The Waits’ Story
Despite recent legal victories that affirm transgender and non-binary students’ rights in Minnesota schools, transgender young people and their families are still facing discrimination from anti-trans lawmakers and even bullying and harassment from their neighbors.
In Hastings, Minnesota, parents angry about a school mask requirement enforced by the Hastings Public School Board used a Facebook parents’ group to publicly “out” the 8-year-old transgender child of Kelsey Waits, the town’s school board chair — weaponizing the child’s identity in a dangerous, retributive political attack.
The same parents were also opposed to the efforts of Kelsey and the Hastings School Board to make schools safer for LGBTQ+ students.
The Waits’ child, Kit (who uses they/them pronouns), transitioned at age 4 and was not previously out as transgender in their small, conservative Hastings community.
Kelsey and her husband Chris called Gender Justice for help, because they know our track record of standing up for transgender youth who face bullying and discrimination.
Gender Justice senior staff attorney Christy Hall sent a letter demanding that the Facebook group’s administrators remove the posts about Kit. And when the Waits decided to share their story, we had their back every step of the way.
What the Waits are doing is incredibly brave.
By telling their family’s story, the Waits are showing a national audience what’s at stake when adults use transgender children as pawns in a struggle for political power. And they’re exposing the role gender oppression plays in the backlash against progressive gains happening right now on school boards across the country.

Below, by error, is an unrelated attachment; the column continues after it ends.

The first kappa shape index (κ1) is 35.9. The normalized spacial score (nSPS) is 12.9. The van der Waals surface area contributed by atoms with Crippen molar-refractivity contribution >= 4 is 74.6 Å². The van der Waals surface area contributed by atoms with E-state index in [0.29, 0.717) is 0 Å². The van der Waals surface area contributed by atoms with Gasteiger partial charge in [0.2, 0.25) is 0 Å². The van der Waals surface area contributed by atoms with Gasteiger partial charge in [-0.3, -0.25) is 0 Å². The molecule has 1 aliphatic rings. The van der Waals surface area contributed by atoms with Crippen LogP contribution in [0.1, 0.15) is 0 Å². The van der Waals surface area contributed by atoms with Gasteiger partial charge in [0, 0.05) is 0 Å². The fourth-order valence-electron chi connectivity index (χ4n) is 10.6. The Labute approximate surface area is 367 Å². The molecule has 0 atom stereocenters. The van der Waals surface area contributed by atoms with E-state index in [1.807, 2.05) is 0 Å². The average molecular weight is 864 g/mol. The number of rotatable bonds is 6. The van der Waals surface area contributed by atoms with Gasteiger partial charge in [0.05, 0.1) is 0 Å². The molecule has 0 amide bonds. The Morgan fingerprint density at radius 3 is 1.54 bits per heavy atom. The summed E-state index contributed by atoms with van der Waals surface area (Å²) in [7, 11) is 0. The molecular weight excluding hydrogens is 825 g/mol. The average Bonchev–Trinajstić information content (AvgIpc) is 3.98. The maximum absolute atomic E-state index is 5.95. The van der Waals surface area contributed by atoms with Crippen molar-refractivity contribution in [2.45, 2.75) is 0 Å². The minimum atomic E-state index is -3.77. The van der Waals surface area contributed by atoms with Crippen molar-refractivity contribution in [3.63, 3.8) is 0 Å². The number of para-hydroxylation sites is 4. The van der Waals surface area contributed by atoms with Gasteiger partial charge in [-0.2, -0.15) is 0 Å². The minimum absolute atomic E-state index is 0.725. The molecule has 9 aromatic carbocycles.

As the Waits’ story shows, the politicization of transgender young people’s identities has real, devastating consequences for children and their families. We see this pattern all over the country: In a year that saw a record number of anti-trans bills proposed and passed in state legislatures, we also saw unprecedented levels of violence against trans and non-binary people.
Getting to know the Waits family has deepened our conviction that fighting for transgender and non-binary youth in the courts and in the Minnesota legislature is not enough to counter the real threats young people and their families are facing.
Recent legal victories for transgender students have changed state law to affirm the rights of transgender students. Those wins give young people and their families a powerful tool to fight back against discrimination. But that hasn’t stopped anti-trans lawmakers from promising to introduce new legislation targeting transgender student athletes in the upcoming session. And it hasn’t stopped the Waits from being targeted for harassment in their community.
To fully remove the barriers that keep transgender and non-binary youth from achieving equity, we’re boosting our work to change the narrative in our communities so that trans and non-binary students are humanized and celebrated, not stigmatized and erased.